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Grieving the Loss of a Work Identity

When we step out of the workplace, we lose more than a job

By Jill Smolowe

A recent conversation with a 67-year-old friend who found herself unexpectedly retired by a job elimination brought home a grief we often fail to acknowledge: the loss of our work friends.

Credit: Adobe Stock

“I used to talk to these people several times a day,” my friend said. “Now, I don’t talk to them at all.” When I asked if she’d considered reaching out to say hello, she shrugged. “I don’t see the point. We don’t really have anything to talk about anymore,” she replied.

The combination of losses — her job, her work friends, her daily flow of conversation — was doing a number on my friend’s head.

No one to run ideas by. No one to banter with. No one to chat with over coffee. No one to admire your new tie or commiserate over your awful haircut. Perhaps most important, no one to pull you out of yourself when you’re having a difficult day.

“Some days I get up, thinking I’ll look online for a job, and instead I just go back to bed,” she said. “The whole thing has made me angry. It’s put a strain on my relationship with my husband.”

The Silence After Leaving a Workplace

I empathize. While I left my last job by choice, the silence that descended in its wake has been so unanticipated that I’m not sure I’ve quite recovered five years on.

Whether we work in an office or are in touch with colleagues remotely, the contact with them provides a steady stream of daily camaraderie and interaction. Then, poof, it’s gone — along with the work identity that for decades provided a ready and concise answer to the question, Who Am I?

During the four decades I was a salaried journalist working for four publications, I learned to think of my work relationships as situational friendships. Much as I liked the people with whom I shared deadlines, ideas and office space, I came to understand that once the tie that bound us was broken, it was unlikely we’d remain in touch.

While many of my workmates and I exchanged details about our personal lives, it was always the job and the workplace itself that provided the glue. After all those years, I can count on one hand the number of former colleagues who remain an active part of my life.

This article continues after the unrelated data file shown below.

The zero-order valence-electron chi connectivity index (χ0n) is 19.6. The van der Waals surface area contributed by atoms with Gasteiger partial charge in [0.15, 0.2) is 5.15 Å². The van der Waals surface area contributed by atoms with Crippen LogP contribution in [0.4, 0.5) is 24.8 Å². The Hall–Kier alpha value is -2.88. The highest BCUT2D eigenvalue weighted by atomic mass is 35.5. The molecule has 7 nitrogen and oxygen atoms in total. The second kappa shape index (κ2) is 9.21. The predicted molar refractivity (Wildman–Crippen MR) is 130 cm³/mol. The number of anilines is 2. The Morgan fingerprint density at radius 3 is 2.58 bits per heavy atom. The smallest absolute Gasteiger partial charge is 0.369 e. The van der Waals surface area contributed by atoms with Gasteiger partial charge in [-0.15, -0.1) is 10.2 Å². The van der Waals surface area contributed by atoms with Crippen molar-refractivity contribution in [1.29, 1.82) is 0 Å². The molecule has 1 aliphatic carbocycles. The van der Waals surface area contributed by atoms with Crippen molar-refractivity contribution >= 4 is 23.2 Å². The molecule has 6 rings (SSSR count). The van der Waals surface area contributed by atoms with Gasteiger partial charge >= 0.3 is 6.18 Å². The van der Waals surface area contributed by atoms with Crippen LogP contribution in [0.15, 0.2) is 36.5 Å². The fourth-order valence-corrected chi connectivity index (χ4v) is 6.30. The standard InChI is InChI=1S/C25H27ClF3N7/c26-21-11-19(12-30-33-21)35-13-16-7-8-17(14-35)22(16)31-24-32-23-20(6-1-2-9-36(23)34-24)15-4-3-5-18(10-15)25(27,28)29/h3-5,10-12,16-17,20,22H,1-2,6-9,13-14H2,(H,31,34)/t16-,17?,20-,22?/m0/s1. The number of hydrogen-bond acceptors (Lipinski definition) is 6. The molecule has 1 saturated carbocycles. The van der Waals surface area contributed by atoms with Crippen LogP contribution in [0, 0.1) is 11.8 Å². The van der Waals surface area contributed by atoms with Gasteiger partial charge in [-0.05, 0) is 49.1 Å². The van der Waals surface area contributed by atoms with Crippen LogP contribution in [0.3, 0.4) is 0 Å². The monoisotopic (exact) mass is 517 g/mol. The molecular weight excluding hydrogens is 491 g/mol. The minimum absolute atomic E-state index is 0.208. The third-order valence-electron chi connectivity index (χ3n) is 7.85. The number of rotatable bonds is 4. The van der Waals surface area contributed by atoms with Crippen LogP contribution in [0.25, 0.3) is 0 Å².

And that’s painful, given that it was the camaraderie that so often made the work pleasurable.

What My Former Colleague and I Miss

I recently had an email exchange with a former magazine colleague whom I haven’t seen in eight or nine years. She’d asked what I was up to.

“Been working on a book,” I wrote. “But I do miss the weekly hit. Or maybe, more accurately, I miss knowing what I’m doing any given week. And I miss having colleagues and their conversation. Do you miss conceptualizing and editing?”

“Yes to everything!” she responded. “I miss the weekly hit. I miss cubicle-mates (no one around to weigh in on a lede [the opening of an article] — except the dog, who is never very helpful). Most of all, I miss having no home for ideas.”

Exactly. No one to run ideas by. No one to banter with. No one to chat with over coffee. No one to admire your new tie or commiserate over your awful haircut. Perhaps most important, no one to pull you out of yourself when you’re having a difficult day.

Finding Meaning in a New Chapter of Life

It’s hard enough when you leave a job and step into semi-retirement or full retirement by choice. Five years on, I struggle as many days as not with how I’m going to fill the hours in a way that feels meaningful and worthwhile.